Hilde Fålun Strøm and Sunniva Sorby will be the first two women to overwinter in Svalbard on their own. Their goal is to conduct research and raise awareness about how climate changes affect Nordic life.
Published: 16 November 2018
Starting in August 2019, a very special project – Hearts In The Ice – will take place in the bay Ingebrigtsenbukta on Spitsbergen, the archipelago Svalbard’s largest island.
There, Canadian Sunniva Sorby and Norwegian Hilde Fålun Strøm will spend nine months in the former trapper’s hut Bamsebu, where they will be documenting the Arctic life and contribute to the scientific research in this unique natural area.
Hilde Fålun Strøm has lived in Svalbard for 23 years, without ever looking back, she says to Visit Norway.
“I was fascinated by the nature, the light, the special wildlife and the location of Longyearbyen, where you live in the wilderness in many ways. It may sound elusive, but there’s something about the energy here – a kind of grounding – that I’m very attracted to, throughout all of the seasons.”
The idea of spending a winter in the wild, 140 kilometres from other people and urban facilities, has stayed with her for quite some time.
“My idea of overwintering was already there, 23 years ago, but in a simpler form. Back then, it was more about experiencing and being part of the harsh and inhospitable nature”, she says, adding:
“But gradually, I’ve witnessed dramatic changes in the climate and nature here – especially a rise in temperature that affects everything from ice and wildlife to biodiversity. Some of this may be due to natural cycles, but there’s no doubt that humans have caused a lot of it – and that we can slow down or stop the process.”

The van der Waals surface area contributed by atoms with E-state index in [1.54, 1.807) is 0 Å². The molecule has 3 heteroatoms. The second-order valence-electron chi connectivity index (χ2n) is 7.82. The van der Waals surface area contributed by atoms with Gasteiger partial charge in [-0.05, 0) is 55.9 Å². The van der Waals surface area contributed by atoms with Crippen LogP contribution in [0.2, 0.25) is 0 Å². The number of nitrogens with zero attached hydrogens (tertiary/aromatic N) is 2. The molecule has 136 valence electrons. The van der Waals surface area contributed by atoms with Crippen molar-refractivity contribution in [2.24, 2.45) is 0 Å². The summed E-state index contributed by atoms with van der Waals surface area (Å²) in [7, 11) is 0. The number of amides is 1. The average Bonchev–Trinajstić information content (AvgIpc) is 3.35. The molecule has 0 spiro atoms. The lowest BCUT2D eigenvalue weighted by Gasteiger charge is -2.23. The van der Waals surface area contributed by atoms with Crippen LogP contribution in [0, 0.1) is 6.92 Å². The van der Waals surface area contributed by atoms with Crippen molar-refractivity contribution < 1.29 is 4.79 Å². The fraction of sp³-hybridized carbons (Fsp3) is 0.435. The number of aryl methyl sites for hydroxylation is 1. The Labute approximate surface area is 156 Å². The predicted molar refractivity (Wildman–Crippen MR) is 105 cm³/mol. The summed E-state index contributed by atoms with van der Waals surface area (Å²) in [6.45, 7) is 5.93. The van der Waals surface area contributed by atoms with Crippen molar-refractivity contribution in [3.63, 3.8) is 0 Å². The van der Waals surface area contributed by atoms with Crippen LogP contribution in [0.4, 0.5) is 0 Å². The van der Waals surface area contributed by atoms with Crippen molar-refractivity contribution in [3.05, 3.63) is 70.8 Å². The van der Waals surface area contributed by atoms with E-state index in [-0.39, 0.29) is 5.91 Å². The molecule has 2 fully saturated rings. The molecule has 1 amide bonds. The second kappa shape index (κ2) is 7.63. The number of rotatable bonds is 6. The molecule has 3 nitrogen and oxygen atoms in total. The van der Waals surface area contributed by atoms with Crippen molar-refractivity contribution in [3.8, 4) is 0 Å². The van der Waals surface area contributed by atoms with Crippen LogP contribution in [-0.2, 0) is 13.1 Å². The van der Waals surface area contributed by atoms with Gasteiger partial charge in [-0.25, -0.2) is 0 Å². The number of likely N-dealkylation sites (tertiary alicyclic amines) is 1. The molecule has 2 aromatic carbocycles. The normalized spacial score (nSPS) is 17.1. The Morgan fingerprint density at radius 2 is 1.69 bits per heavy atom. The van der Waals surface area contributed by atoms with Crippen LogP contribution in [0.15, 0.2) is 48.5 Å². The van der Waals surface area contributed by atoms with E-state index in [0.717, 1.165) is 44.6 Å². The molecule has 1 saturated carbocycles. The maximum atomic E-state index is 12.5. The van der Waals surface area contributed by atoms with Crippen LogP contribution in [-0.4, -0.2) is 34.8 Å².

In other words, the environmental aspect of Hearts In The Ice is an essential part of the project, which also benefits from the know-how of academic communities and recources from sponsors.
“Our plan is to use wind and solar power in our daily power consumtion, as well as the charging our two electric snowmobiles. Although the solar cell solutions are getting more and more effective, a lot of it will be based on windmills. This is a practical example of green power.”
In addition, the two women will be testing new technology, as well as taking micro plastic samples from the ocean, cleaning the beaches for waste and conducting observations for NASA, SCRIPPT Ocean and Norwegian Polar Institute. Even without expert knowledge about this field, making a difference is possible.
“We hope to communicate our love for Svalbard, and create new ambassadors that way. It’s about enthusiasm and involvement, showing that the changes we need to make to become sensible consumers really aren’t that dramatic. This movement is already happening, and it feels good to be a small part of it.”
While nine months far away from civilization may sound like a heavy ordeal to most of us, there are a lot of sides to the stay that Hilde Fålun Strøm is looking forward to.
“Being one with the vast nature around us. Following the light, the mood, the wildlife. It’s an extremely primitive and simple life. But you think you have more time than you actually have – this type of life is time-consuming, whether it’s taking care of hygiene, making sure the dogs thrive or securing enough heat”, she says to Visit Norway.
She does realize that challenges may occur during close to 300 days in a 20 square feet cabin.
“The hardest part may easily be loneliness – being far away from everything. Challenges of a more practical nature may typically include weather, equipment or having to deal with a grumpy polar bear. Fortunately, we’re two adults who respect each other, so I don’t think there will be that many problems.”
Close encounters with polar bears – the undisputed kings of Svalbard – is something the adventurer has experience before.
“I’ve completed a similar project before, with another friend, that lasted for two months. We had polar bears visiting us every day. A truly amazing experience.”
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